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Romance in the air at the National Aviary as new Steller's Sea Eagle arrives

Meeting the New Steller's Sea Eagle at the National Aviary in Pittsburgh
Meeting the New Steller's Sea Eagle at the National Aviary in Pittsburgh 02:18

PITTSBURGH (KDKA) - She's big, she's beautiful and she's the newest resident at Pittsburgh's National Aviary.

Cathy Schlott, the director of animal programs and experiences at the aviary, says the 10-year-old Steller's Sea Eagle is doing quite well in her new home. She also said that this young lady was largely brought here for a … romantic reason, shall we say?

"The National Aviary is a zoo, and we work with other accredited zoos," Schlott explained. "We got her from a breeding program that was established at another zoo. So she came over here to be a mate with Kodiak so we can help be part of that breeding program in the future."

Kodiak, aka Kody for short, has lived at the aviary for 17 years. The hope is that these two will take a fancy to one another and possibly make a few chicks.

This of course would help to preserve the species that is found throughout the wild in cold climates from Russia to Alaska. Steller's Sea Eagles are vulnerable to extinction due to things like hunting, habitat loss, and climate change, so a few offspring would be a good thing.

Schlott says that these two are in the courtship stage right now. And while staff here at the aviary are waiting to see if these two birds of a feather will get together, they say this lady needs a name and there are actually four potential names that the public can help choose from.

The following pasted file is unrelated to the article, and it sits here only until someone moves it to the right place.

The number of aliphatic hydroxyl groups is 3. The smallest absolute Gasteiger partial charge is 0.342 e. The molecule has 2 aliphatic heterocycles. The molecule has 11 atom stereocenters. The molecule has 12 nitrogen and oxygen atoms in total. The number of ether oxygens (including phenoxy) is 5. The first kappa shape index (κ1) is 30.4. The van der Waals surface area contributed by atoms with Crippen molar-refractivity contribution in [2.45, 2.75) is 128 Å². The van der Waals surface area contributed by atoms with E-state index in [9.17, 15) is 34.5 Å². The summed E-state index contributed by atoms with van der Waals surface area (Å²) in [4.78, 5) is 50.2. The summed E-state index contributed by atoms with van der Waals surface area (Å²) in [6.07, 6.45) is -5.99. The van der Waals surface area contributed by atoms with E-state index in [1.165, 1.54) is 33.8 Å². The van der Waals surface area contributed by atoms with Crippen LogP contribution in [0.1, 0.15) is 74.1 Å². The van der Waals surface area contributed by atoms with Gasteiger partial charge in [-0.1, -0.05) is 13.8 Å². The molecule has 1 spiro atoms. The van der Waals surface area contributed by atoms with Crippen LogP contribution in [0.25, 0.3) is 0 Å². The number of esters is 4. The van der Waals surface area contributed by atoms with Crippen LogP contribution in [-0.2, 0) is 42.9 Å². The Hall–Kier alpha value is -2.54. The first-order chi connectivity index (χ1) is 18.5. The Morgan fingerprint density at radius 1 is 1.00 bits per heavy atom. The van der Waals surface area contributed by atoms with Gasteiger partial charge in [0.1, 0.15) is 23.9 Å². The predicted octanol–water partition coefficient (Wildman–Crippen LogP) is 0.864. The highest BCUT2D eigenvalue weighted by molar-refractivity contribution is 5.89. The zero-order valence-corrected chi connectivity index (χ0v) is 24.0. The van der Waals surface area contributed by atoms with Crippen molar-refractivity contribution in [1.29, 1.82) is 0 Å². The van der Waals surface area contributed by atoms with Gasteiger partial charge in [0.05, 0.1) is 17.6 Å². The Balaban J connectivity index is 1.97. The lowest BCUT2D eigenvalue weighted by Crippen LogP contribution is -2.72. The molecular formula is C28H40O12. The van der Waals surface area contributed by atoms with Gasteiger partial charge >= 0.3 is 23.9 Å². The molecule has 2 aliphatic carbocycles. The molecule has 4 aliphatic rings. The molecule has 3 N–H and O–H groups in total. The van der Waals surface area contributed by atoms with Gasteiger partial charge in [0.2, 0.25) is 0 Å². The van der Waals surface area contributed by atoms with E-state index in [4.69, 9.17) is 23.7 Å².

"We have Aurora, named for the aurora borealis for the northern lights," says Schlott. "We have Juneau, a city in Alaska. We have Sitka, which is also a city in Alaska and it is named after one of the islands that's near the Kodiak Island. That's where Kodiak got his name. And we have Stella, short for Steller's Sea Eagle."

Voting can be done on the National Aviary's website with a $5 donation and the winning name will be announced at the end of the month. 

No matter what the name of this regal eagle ultimately is, the hope is that she will be happy here in Pittsburgh and that she and Kody will continue to be ambassadors for their species, and hopefully, so will their offspring. 

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